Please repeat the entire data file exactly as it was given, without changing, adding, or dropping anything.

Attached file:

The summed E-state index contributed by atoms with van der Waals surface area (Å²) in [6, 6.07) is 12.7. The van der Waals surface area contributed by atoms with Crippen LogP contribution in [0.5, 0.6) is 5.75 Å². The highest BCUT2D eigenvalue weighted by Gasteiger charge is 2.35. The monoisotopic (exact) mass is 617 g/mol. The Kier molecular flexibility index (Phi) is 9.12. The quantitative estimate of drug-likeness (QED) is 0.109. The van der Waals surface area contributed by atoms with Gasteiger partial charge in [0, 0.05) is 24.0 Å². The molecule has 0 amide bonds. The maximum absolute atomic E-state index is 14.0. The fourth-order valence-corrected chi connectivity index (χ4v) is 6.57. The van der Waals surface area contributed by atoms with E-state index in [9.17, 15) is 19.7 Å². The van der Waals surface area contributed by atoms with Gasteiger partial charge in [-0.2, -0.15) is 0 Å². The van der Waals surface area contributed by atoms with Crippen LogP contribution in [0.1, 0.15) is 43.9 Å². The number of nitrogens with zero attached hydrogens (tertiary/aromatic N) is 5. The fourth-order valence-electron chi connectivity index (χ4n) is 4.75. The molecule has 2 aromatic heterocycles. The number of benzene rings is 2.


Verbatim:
The summed E-state index contributed by atoms with van der Waals surface area (Å²) in [6, 6.07) is 12.7. The van der Waals surface area contributed by atoms with Crippen LogP contribution in [0.5, 0.6) is 5.75 Å². The highest BCUT2D eigenvalue weighted by Gasteiger charge is 2.35. The monoisotopic (exact) mass is 617 g/mol. The Kier molecular flexibility index (Phi) is 9.12. The quantitative estimate of drug-likeness (QED) is 0.109. The van der Waals surface area contributed by atoms with Gasteiger partial charge in [0, 0.05) is 24.0 Å². The molecule has 0 amide bonds. The maximum absolute atomic E-state index is 14.0. The fourth-order valence-corrected chi connectivity index (χ4v) is 6.57. The van der Waals surface area contributed by atoms with E-state index in [9.17, 15) is 19.7 Å². The van der Waals surface area contributed by atoms with Gasteiger partial charge in [-0.2, -0.15) is 0 Å². The van der Waals surface area contributed by atoms with Crippen LogP contribution in [0.1, 0.15) is 43.9 Å². The number of nitrogens with zero attached hydrogens (tertiary/aromatic N) is 5. The fourth-order valence-electron chi connectivity index (χ4n) is 4.75. The molecule has 2 aromatic heterocycles. The number of benzene rings is 2.